OUR SPECIAL DAY IN THE SON
Making the choice for parish patronal days is sometimes obvious. St Ignatius in Mobile, for example, or St Bede the Venerable in Montgomery, or St Martin of Tours in Troy—are all easy picks: after all, they have only one feast-day each: 31 July, 25 May, and 11 November.
Sometimes it’s a bit more complicated. St Peter’s in Montgomery, for example, could choose either the great solemnity on 29 June, or St Peter in Chains on 22 February. Think of the complications for St Mary in Mobile—SO MANY possible choices for a patronal day, running from 1 January (Mary, Mother of God) through 8 December (Immaculate Conception), and even to the Sunday between Christmas and New Year (Holy Family Sunday). But when it comes to our Lord, no one else takes the cake.
“Our Savior” can claim a myriad of dates for a patronal day, from Annunciation to Christmas to Holy Week to Easter to Ascension, and everything in between. Even other churches named for the Lord are limited: Christ the King in Daphne is locked into the last Sunday of “Ordinary Time,” and Holy Name of Jesus in Semmes is linked to 3 January. But someone (Fr Jennings? Fr Biven?) chose 14 September, the Exaltation of the Cross, as our feast. And this year we celebrate it on the nearest Sunday, 10 September, with a bi-lingual Mass and parish feast. But why this day?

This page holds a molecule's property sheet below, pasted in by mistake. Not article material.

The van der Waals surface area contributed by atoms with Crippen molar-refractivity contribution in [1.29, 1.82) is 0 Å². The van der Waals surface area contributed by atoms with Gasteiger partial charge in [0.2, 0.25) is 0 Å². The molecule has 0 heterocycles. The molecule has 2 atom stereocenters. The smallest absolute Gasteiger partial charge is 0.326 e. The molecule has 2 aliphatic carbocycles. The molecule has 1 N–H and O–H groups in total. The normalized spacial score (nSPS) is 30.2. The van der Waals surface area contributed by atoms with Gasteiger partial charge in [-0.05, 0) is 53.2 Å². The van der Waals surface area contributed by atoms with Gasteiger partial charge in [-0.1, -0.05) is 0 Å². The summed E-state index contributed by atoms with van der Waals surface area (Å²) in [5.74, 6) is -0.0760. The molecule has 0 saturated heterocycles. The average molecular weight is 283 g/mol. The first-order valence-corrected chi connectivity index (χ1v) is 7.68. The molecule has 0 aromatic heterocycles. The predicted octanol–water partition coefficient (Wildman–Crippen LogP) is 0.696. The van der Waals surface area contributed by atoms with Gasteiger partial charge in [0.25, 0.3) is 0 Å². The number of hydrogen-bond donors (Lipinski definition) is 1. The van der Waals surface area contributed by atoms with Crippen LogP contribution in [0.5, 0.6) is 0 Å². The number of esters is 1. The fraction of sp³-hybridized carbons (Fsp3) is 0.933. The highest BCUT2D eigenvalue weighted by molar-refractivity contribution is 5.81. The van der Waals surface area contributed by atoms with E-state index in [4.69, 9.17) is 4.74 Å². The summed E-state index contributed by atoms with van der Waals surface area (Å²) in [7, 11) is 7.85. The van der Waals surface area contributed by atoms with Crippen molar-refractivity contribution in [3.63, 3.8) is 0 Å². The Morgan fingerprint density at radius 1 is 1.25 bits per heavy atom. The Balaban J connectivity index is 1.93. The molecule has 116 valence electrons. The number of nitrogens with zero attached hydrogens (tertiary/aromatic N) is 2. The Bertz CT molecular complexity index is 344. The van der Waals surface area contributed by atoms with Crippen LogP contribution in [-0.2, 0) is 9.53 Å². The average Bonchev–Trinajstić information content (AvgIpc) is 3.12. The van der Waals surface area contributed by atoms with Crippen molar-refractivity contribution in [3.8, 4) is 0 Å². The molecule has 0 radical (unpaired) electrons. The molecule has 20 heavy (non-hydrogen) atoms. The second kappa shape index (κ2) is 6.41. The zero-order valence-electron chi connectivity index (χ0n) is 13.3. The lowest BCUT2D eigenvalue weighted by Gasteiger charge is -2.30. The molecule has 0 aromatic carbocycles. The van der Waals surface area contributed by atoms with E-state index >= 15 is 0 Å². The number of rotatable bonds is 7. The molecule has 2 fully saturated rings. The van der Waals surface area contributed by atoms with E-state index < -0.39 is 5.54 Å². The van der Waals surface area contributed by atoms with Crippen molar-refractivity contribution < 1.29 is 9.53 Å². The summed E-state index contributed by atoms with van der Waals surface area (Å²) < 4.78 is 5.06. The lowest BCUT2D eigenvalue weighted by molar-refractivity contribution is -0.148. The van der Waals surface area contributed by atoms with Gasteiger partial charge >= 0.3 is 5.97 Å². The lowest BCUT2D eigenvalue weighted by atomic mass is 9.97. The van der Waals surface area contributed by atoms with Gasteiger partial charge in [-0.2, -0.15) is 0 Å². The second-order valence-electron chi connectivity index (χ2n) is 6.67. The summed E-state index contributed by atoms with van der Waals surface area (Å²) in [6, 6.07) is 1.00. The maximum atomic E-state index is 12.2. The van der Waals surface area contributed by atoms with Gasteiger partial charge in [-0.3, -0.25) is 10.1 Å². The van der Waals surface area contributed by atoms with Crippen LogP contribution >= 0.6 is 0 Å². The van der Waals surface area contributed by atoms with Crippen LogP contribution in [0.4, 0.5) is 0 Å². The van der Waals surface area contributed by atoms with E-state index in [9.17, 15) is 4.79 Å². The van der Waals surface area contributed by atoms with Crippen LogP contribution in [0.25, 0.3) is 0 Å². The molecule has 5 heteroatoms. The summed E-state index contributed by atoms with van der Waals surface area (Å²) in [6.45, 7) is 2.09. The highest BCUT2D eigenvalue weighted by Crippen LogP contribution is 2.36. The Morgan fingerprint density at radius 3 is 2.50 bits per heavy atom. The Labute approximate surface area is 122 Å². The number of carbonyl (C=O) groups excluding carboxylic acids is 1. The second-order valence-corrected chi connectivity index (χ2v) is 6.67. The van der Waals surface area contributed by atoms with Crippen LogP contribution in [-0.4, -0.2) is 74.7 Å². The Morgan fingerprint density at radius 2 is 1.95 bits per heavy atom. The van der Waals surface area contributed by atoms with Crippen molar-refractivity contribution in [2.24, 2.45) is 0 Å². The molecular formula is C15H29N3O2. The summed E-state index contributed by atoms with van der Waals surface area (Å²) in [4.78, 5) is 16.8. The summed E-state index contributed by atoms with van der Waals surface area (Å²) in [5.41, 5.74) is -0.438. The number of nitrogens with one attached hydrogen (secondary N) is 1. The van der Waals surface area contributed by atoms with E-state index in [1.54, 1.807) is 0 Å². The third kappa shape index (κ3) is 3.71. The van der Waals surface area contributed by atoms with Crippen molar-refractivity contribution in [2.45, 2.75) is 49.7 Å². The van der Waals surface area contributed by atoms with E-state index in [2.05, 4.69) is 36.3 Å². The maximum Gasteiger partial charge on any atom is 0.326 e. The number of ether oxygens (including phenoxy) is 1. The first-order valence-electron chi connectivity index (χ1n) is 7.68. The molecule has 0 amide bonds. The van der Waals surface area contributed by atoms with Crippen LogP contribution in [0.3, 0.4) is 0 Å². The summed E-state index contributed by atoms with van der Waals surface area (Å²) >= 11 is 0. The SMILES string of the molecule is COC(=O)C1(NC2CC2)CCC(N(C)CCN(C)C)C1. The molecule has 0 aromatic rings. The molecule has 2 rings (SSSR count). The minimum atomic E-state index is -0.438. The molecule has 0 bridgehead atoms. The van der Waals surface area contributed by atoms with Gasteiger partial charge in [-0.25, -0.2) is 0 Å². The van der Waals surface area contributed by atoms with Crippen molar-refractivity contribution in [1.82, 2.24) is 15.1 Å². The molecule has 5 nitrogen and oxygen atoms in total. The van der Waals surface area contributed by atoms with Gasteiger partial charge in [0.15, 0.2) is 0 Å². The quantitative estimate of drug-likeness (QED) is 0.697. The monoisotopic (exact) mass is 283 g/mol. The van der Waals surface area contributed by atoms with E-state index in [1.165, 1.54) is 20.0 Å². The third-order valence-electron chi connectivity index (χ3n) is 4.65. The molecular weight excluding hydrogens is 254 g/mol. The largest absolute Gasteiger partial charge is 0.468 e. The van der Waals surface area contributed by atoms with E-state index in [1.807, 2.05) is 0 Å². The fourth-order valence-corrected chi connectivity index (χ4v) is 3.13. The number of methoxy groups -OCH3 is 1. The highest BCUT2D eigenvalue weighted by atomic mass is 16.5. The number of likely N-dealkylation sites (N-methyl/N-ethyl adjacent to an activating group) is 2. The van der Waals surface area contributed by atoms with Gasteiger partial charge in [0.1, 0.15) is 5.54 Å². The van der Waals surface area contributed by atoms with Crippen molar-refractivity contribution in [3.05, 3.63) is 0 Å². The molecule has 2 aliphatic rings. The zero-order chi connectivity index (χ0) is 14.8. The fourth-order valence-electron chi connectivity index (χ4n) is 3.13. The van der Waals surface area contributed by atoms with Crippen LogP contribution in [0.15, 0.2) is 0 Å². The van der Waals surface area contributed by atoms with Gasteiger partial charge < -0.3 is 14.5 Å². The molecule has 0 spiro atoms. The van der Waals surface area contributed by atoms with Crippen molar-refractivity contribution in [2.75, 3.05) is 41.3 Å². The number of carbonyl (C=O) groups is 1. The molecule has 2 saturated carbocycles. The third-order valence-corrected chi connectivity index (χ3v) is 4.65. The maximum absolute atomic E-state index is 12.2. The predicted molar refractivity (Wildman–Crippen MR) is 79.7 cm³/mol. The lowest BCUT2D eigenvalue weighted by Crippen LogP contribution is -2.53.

Not having been a part of the choice, and never having heard the back-story, I can only conjecture. But in my view, it seems a wonderful choice because the Cross of Christ is (to quote my hero, Cardinal Newman) the measure of the world. It is here that we find whatever value and dignity we have, as creatures, as adopted children, as redeemed brothers and sisters, as heirs with Christ, as destined for glory. It all happens through the Cross of Christ.
Speaking personally, I am glad for this choice since it was on or about this date that another of my heroes, St Francis of Assisi, was “gifted” with the stigmata (the wounds of Christ in hands, feet, and side). They came to him while in prayer on the slopes of Mt Alverna. He bore these wounds in union with the sufferings of Christ for 2 years before he died. It was for him (and can be for us) a perpetual reminder of the price of our redemption, as St Paul and St Peter both say (I Corinthians 7:23; I Peter 1:17-19).
It is a price we must be willing to acknowledge and embrace, if we are to be faithful members of His Body. We haven’t paid the price, but we must be honest and recognize its extent and live lives of gratitude for the One who did pay it for us.
The Cross makes no sense without the Resurrection, certainly; but we cannot have a Resurrection without first passing through the Cross. Are we willing? Are we ready?
Happy Feast Day!